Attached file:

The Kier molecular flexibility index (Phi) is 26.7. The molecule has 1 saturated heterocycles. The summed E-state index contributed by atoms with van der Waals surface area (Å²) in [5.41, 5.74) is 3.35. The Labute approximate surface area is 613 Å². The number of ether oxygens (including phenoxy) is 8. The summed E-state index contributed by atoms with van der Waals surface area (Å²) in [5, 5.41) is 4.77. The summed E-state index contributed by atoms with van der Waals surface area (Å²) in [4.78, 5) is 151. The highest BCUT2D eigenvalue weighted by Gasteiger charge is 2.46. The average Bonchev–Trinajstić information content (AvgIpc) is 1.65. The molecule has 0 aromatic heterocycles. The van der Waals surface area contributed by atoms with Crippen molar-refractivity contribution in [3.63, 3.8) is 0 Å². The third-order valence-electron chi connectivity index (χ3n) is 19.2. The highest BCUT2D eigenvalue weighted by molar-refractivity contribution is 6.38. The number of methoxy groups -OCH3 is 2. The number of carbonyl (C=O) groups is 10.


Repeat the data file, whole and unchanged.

The Kier molecular flexibility index (Phi) is 26.7. The molecule has 1 saturated heterocycles. The summed E-state index contributed by atoms with van der Waals surface area (Å²) in [5.41, 5.74) is 3.35. The Labute approximate surface area is 613 Å². The number of ether oxygens (including phenoxy) is 8. The summed E-state index contributed by atoms with van der Waals surface area (Å²) in [5, 5.41) is 4.77. The summed E-state index contributed by atoms with van der Waals surface area (Å²) in [4.78, 5) is 151. The highest BCUT2D eigenvalue weighted by Gasteiger charge is 2.46. The average Bonchev–Trinajstić information content (AvgIpc) is 1.65. The molecule has 0 aromatic heterocycles. The van der Waals surface area contributed by atoms with Crippen molar-refractivity contribution in [3.63, 3.8) is 0 Å². The third-order valence-electron chi connectivity index (χ3n) is 19.2. The highest BCUT2D eigenvalue weighted by molar-refractivity contribution is 6.38. The number of methoxy groups -OCH3 is 2. The number of carbonyl (C=O) groups is 10.